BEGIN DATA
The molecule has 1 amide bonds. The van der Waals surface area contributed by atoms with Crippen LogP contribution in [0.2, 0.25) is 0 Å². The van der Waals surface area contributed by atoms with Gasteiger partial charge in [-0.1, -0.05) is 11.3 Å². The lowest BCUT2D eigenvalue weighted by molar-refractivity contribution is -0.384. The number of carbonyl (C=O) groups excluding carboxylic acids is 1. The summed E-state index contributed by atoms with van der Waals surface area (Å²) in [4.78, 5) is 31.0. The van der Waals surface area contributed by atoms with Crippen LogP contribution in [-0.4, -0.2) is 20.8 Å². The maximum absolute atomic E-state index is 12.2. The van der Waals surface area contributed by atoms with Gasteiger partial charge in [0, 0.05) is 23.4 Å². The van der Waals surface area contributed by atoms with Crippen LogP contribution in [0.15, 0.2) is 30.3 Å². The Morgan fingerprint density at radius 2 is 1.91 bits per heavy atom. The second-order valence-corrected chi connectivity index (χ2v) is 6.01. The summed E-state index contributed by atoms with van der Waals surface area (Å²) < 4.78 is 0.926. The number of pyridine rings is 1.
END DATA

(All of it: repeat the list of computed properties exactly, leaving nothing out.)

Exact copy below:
The molecule has 1 amide bonds. The van der Waals surface area contributed by atoms with Crippen LogP contribution in [0.2, 0.25) is 0 Å². The van der Waals surface area contributed by atoms with Gasteiger partial charge in [-0.1, -0.05) is 11.3 Å². The lowest BCUT2D eigenvalue weighted by molar-refractivity contribution is -0.384. The number of carbonyl (C=O) groups excluding carboxylic acids is 1. The summed E-state index contributed by atoms with van der Waals surface area (Å²) in [4.78, 5) is 31.0. The van der Waals surface area contributed by atoms with Crippen LogP contribution in [-0.4, -0.2) is 20.8 Å². The maximum absolute atomic E-state index is 12.2. The van der Waals surface area contributed by atoms with Gasteiger partial charge in [0, 0.05) is 23.4 Å². The van der Waals surface area contributed by atoms with Crippen LogP contribution in [0.15, 0.2) is 30.3 Å². The Morgan fingerprint density at radius 2 is 1.91 bits per heavy atom. The second-order valence-corrected chi connectivity index (χ2v) is 6.01. The summed E-state index contributed by atoms with van der Waals surface area (Å²) < 4.78 is 0.926. The number of pyridine rings is 1.